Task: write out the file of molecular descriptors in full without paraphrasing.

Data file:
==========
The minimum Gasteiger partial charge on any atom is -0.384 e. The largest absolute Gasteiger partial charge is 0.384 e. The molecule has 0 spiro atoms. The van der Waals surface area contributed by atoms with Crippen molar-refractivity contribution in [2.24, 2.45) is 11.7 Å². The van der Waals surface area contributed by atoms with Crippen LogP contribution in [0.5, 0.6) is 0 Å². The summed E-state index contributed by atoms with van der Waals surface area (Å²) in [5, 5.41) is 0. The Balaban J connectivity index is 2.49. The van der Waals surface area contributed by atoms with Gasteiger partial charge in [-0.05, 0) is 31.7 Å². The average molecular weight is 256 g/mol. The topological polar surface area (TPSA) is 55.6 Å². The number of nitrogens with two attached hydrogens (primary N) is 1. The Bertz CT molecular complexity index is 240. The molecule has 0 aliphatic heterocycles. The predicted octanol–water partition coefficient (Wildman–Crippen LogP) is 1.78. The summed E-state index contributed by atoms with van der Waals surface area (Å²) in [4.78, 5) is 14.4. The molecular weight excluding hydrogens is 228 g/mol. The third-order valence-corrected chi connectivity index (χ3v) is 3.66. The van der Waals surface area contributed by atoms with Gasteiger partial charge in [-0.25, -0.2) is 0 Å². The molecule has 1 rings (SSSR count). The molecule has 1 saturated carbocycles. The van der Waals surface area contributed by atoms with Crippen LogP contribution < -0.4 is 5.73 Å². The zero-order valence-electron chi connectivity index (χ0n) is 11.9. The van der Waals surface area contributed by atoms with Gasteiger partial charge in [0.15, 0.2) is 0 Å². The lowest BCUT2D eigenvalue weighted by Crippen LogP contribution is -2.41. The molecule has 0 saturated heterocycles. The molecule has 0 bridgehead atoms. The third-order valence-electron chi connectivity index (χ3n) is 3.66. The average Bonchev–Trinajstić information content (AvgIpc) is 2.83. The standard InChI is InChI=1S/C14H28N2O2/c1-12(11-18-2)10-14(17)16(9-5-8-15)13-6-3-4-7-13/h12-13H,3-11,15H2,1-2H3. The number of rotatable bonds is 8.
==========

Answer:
The minimum Gasteiger partial charge on any atom is -0.384 e. The largest absolute Gasteiger partial charge is 0.384 e. The molecule has 0 spiro atoms. The van der Waals surface area contributed by atoms with Crippen molar-refractivity contribution in [2.24, 2.45) is 11.7 Å². The van der Waals surface area contributed by atoms with Crippen LogP contribution in [0.5, 0.6) is 0 Å². The summed E-state index contributed by atoms with van der Waals surface area (Å²) in [5, 5.41) is 0. The Balaban J connectivity index is 2.49. The van der Waals surface area contributed by atoms with Gasteiger partial charge in [-0.05, 0) is 31.7 Å². The average molecular weight is 256 g/mol. The topological polar surface area (TPSA) is 55.6 Å². The number of nitrogens with two attached hydrogens (primary N) is 1. The Bertz CT molecular complexity index is 240. The molecule has 0 aliphatic heterocycles. The predicted octanol–water partition coefficient (Wildman–Crippen LogP) is 1.78. The summed E-state index contributed by atoms with van der Waals surface area (Å²) in [4.78, 5) is 14.4. The molecular weight excluding hydrogens is 228 g/mol. The third-order valence-corrected chi connectivity index (χ3v) is 3.66. The van der Waals surface area contributed by atoms with Gasteiger partial charge in [-0.25, -0.2) is 0 Å². The molecule has 1 rings (SSSR count). The molecule has 1 saturated carbocycles. The van der Waals surface area contributed by atoms with Crippen LogP contribution < -0.4 is 5.73 Å². The zero-order valence-electron chi connectivity index (χ0n) is 11.9. The van der Waals surface area contributed by atoms with Gasteiger partial charge in [0.15, 0.2) is 0 Å². The lowest BCUT2D eigenvalue weighted by Crippen LogP contribution is -2.41. The molecule has 0 saturated heterocycles. The molecule has 0 bridgehead atoms. The third-order valence-electron chi connectivity index (χ3n) is 3.66. The average Bonchev–Trinajstić information content (AvgIpc) is 2.83. The standard InChI is InChI=1S/C14H28N2O2/c1-12(11-18-2)10-14(17)16(9-5-8-15)13-6-3-4-7-13/h12-13H,3-11,15H2,1-2H3. The number of rotatable bonds is 8.